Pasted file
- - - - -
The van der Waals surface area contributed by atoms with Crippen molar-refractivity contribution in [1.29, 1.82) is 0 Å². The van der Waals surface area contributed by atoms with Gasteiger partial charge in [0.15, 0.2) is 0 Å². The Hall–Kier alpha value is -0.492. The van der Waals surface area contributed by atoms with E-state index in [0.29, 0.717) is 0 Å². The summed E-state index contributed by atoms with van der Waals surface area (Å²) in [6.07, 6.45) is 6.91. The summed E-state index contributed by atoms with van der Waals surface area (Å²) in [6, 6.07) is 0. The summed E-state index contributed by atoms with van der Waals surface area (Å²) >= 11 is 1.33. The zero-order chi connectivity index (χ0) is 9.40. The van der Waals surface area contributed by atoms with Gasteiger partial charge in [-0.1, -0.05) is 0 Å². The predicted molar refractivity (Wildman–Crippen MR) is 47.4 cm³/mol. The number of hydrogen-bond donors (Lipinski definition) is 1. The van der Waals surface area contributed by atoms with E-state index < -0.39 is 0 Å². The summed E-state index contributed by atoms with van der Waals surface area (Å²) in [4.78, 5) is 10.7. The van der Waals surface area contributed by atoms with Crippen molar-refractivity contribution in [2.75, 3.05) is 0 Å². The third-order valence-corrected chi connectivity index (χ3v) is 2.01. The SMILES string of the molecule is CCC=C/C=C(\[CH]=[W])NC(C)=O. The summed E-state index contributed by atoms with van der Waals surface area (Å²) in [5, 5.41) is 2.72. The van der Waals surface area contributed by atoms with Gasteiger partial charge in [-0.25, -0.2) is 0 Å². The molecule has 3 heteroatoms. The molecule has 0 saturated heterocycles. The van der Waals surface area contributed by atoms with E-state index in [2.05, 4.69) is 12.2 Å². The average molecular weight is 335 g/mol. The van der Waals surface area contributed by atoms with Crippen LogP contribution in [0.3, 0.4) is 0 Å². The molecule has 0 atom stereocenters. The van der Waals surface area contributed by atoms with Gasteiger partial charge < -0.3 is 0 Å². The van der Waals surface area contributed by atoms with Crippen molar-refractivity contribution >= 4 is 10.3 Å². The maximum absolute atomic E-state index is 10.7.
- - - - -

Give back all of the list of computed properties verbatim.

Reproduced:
The van der Waals surface area contributed by atoms with Crippen molar-refractivity contribution in [1.29, 1.82) is 0 Å². The van der Waals surface area contributed by atoms with Gasteiger partial charge in [0.15, 0.2) is 0 Å². The Hall–Kier alpha value is -0.492. The van der Waals surface area contributed by atoms with E-state index in [0.29, 0.717) is 0 Å². The summed E-state index contributed by atoms with van der Waals surface area (Å²) in [6.07, 6.45) is 6.91. The summed E-state index contributed by atoms with van der Waals surface area (Å²) in [6, 6.07) is 0. The summed E-state index contributed by atoms with van der Waals surface area (Å²) >= 11 is 1.33. The zero-order chi connectivity index (χ0) is 9.40. The van der Waals surface area contributed by atoms with Gasteiger partial charge in [-0.1, -0.05) is 0 Å². The predicted molar refractivity (Wildman–Crippen MR) is 47.4 cm³/mol. The number of hydrogen-bond donors (Lipinski definition) is 1. The van der Waals surface area contributed by atoms with E-state index < -0.39 is 0 Å². The summed E-state index contributed by atoms with van der Waals surface area (Å²) in [4.78, 5) is 10.7. The van der Waals surface area contributed by atoms with Crippen molar-refractivity contribution in [2.75, 3.05) is 0 Å². The third-order valence-corrected chi connectivity index (χ3v) is 2.01. The SMILES string of the molecule is CCC=C/C=C(\[CH]=[W])NC(C)=O. The summed E-state index contributed by atoms with van der Waals surface area (Å²) in [5, 5.41) is 2.72. The van der Waals surface area contributed by atoms with Gasteiger partial charge in [-0.25, -0.2) is 0 Å². The molecule has 3 heteroatoms. The molecule has 0 saturated heterocycles. The van der Waals surface area contributed by atoms with E-state index in [2.05, 4.69) is 12.2 Å². The average molecular weight is 335 g/mol. The van der Waals surface area contributed by atoms with Crippen LogP contribution in [0.3, 0.4) is 0 Å². The molecule has 0 atom stereocenters. The van der Waals surface area contributed by atoms with Gasteiger partial charge < -0.3 is 0 Å². The van der Waals surface area contributed by atoms with Crippen molar-refractivity contribution >= 4 is 10.3 Å². The maximum absolute atomic E-state index is 10.7.